The rates of student arrests increase when schools rely on security personnel, particularly for minor incidences. Although, schools with an SRO present decreased the arrest rate for weapons charges and assaults in one study, the arrest rates for disorderly conduct increased.[8] An increase in student arrest rates, especially when they persist over time and do not correspond with improved safety, are not worth the cost. Youth arrested while in the 9th and 10th grades are six to eight times more likely to drop out of high school[9]; and generally, youth arrested at earlier ages are more likely to end up in the criminal justice system. We are aware that age at first arrest remains one of the strongest predictors or risk factors of long-term and serious criminal activity, especially when youth are arrested before age 15.[10]

The harmful outcomes to which students are exposed do not stop there. Law enforcement intervention can be traumatic for youth and lead to various adaptations in their behavior. One study found that school arrests and suspensions led to subsequent antisocial behavior among youth within a one-year period.[11] This becomes problematic for youth because many schools are ill-equipped to provide mental health support. Research shows that more than 50 percent of youth receiving mental health services receive this support from their schools, but that less than half of schools provide such services.[12]

Under this expanded definition of safety, research also finds evidence of differential outcomes for students of color when compared to their white peers. First, security may look different in predominantly racial and ethnic minority schools than in predominantly white schools. One study using a nationally representative sample of U.S. schools found that non-white and/or poorer students were exposed to more surveillance, such as the use of drug-sniffing police dogs and metal detectors.[13] Research also suggests that Black youth, in general, are arrested at higher rates than their white counterparts for minor misbehaviors in school.[14]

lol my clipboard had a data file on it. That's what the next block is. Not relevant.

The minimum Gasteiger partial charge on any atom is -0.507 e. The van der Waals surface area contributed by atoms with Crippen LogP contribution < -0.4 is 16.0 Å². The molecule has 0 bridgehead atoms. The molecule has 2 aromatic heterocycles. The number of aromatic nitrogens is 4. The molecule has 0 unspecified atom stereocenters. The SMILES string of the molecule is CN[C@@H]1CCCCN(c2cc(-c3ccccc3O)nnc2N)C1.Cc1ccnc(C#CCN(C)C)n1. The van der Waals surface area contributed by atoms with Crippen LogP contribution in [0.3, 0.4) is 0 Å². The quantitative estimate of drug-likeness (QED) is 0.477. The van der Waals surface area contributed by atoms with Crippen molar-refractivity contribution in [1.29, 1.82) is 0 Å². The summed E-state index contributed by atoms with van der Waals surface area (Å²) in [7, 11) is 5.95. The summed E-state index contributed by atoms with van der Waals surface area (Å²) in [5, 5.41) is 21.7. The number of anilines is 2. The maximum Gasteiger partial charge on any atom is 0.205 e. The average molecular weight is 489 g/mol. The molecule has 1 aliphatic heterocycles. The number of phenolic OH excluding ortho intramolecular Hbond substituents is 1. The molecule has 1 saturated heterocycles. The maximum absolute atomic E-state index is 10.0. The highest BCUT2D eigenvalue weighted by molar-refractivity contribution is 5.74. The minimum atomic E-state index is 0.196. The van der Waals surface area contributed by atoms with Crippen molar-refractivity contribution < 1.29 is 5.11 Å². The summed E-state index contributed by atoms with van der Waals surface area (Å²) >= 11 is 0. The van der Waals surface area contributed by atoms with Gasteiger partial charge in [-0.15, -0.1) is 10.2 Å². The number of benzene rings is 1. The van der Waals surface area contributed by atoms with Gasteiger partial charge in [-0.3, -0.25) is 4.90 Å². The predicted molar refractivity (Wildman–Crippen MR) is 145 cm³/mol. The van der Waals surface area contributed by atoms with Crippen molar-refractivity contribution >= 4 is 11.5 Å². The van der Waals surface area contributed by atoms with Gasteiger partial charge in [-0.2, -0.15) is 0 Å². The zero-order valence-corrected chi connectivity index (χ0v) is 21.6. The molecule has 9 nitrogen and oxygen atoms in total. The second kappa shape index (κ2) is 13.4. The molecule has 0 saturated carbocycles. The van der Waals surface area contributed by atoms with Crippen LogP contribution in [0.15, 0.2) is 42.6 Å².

Given that experiences of arrest and surveillance by security personnel is racialized,[15] racial trauma is another potential harm to youth.[16] For example, there are racial differences in how students perceive security mechanisms. A study utilizing the National Longitudinal Study of Adolescent Health found that schools with more visible security measures in place (e.g., metal detectors) were associated with lower levels of students feeling safe. As a whole, students who are Black, American Indian, Asian, and of other races reported feeling significantly less safe in school than their white peer groups.[17] Furthermore, an imbalance in security presence and mental health personnel is well-documented along racial lines. Predominantly Black middle schools and high schools have more school-based security (i.e., sworn law enforcement officers or security guards) and fewer mental health staff when compared to predominantly white middle schools and high schools.[18] From 2015 to 2018, school security staff (i.e., security guards, security personnel, school resource officers, and sworn law enforcement officers who are not SROs) were predominantly placed in schools with higher proportions of racial and ethnic minority students enrolled, and schools located in cities and towns.[19]

I ask that this Council remember: this inequity in school policing and surveillance takes place alongside daily inequities in school discipline administered by educators and school administrators. Black students and students with disabilities are at great risk for out-of-school suspensions when compared to their white counterparts.[20] According to a recent Child Trends report, during school year 2015 through 2016, 12% of DC’s schools used out-of-school suspension (OSS) at higher rates for Black students compared to their white peers, 7% of DC’s schools used OSS at higher rates for Hispanic students compared to white students, and 43% of DC’s schools utilized out-of-school suspension at higher rates for students with disabilities compared to non-disabled students.[21]

School Security Personnel and Their Approach to School Safety